Cocoa

The profits on cocoa cultivation being very large, every acre of land fit to produce cocoa is being planted up, not only in Grenada, but in Trinidad and other colonies, and it is very much to be feared that in a few years the supply will-exceed the demand, and these colonies, which persist in putting all their eggs in one basket will at no distant date find themselves in the same predicament as they were in, fifty years ago, with their sugar.

West Indian planters have a good many queer notions on agriculture, and a European visiting these colonies is generally astonished to see the great part which the moon is supposed to play in connection with planting and agriculture. Nearly all the planter's work on an estate seems to be regulated by the phases of the moon, and most agriculturists will wax most indignant if it be suggested to them that a great part of their ideas on the subject are nonsense.

The moon, however, does, undoubtedly, seem to have a far greater influence on vegetation in the tropics than in more temperate climes, and seeds planted within three days before or after the full moon rarely oome to anything good. Bamboos or other wood cut down at the wrong phase of the moon, crumble away to dust very soon, while the same timber, felled at the right time, lasts three times as long. Indian corn sown at the full moon rarely produces anything, and vegetables run to leaves and jield little or no fruit.

Many planters, however, gp mwsSfci tetfi&Kt*

that almost everything should be regulated by the phases of our satellite. One, in fact, goes so far as to have his hair cut only at the new moon, and many other just as curious fancies are quite common in the islands.

The rays of the moon, in the tropics, seem to be much more powerful than they are in more northern latitudes, and any one with good eyes can read even small print by the light of the full moon. An idea is prevalent in many of the islands that the beams of the full moon are very injurious, and persons walking in the moonlight may often be noticed carrying open umbrellas. There is no greater pleasure, however, to be had in the West Indies than a ride in the moonlight, the bright beams of our satellite shed a silver sheen over the broad ocean, the roads gleam white and free from dust, while a cool breeze from the sea waves the cocoa-nut branches on the roadsides, and makes the horse wild for a gallop.

CHAPTER XL

Jumbies—Ghosts—Silk-cotton-trees—Vandalism of Scotch planter—Palmistcs—Inhabitants of Grenada—Coloured people — Quashie—Happy country — Grenada houses — Bijou villa—A tropical garden—Negro wedding—Wedding feast—Quashie as a letter writer—Parochial Boards— Unruly members—Government of Grenada.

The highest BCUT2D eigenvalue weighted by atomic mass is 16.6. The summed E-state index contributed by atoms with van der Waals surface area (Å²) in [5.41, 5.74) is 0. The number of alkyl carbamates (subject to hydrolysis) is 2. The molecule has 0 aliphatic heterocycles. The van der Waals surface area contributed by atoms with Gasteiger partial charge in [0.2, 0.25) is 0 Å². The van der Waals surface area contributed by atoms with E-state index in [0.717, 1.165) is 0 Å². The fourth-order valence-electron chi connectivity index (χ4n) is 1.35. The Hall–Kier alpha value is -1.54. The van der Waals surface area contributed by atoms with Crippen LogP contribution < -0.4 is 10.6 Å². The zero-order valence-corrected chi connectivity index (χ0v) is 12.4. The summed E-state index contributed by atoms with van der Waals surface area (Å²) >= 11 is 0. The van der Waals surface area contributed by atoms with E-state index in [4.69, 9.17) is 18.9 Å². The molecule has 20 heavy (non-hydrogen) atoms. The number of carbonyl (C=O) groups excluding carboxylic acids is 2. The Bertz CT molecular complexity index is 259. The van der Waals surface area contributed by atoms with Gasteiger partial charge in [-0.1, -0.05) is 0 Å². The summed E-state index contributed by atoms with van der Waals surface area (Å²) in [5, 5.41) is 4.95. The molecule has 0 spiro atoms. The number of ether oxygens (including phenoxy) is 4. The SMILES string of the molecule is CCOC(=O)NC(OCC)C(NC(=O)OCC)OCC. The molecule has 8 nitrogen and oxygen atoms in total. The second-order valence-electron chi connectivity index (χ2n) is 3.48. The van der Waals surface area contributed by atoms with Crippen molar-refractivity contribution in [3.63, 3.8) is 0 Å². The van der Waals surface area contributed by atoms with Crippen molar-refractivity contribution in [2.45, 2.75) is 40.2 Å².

There are English " Ghosts,'" German " Geiste," French " Revenants," so also are there West Indian "Jumbies" or "Duppies." All the world over are people to be found steadfastly believing in the shadowy presence on earth of visitors from the ghostly spirit world. Every other person one meets will be found to have had once in their lives, at least, some mysterious visitation or unexplained adventure with regard to the shadow world, and so positive are these in their assertions, that one is loath to" put down as nonsense all one hears of the mysterious visitations of the children of night. As might be expected, Quashie with bis love for and unshaken belief in the uncanny, has profound faith in the existence of "Jumbies," and one might as well endeavour to persuade him that day is night as convince him that the spirits of dead people no longer haunt the earth. Much as he is terrified by Obeah and Loupsgarou, he is imbued with a still greater awe of Jumbies, and only mentions them with the greatest reluctance. Every one has seen a Loupgarou, but Jumbies9 and Duppies9 visits are comparatively rare, and accordingly, the greater the mystery the greater the fear.

According to Creoles, some houses, old ones especially, are particularly affected by Jumbies, and anyone living in a house having this gruesome reputation finds it extremely difficult to get a servant of any sort to stay in the place. This is not, however, without its advantages, and I know a doctor who assiduously keeps up and encourages the reputation his house has gained for being an abode of Jumbies. Not once in three months does he get a night call, and if there be a serious case demanding the immediate presence of the doctor, six or seven messengers at least will have to be sent in a body, who require to keep up their courage when nearing the neighbourhood of the doctor's residence by the martial sounds produced by beating tin pots or tom-toms.

I rented for some time a place rejoicing in the name of "Paradise.99 It was in rather a lonely situation and had no near neighbours. On account of the reputation the house bore, namely, of being haunted by troops of Jumbies, it was with the greatest difficulty that I could induce a groom to sleep in the

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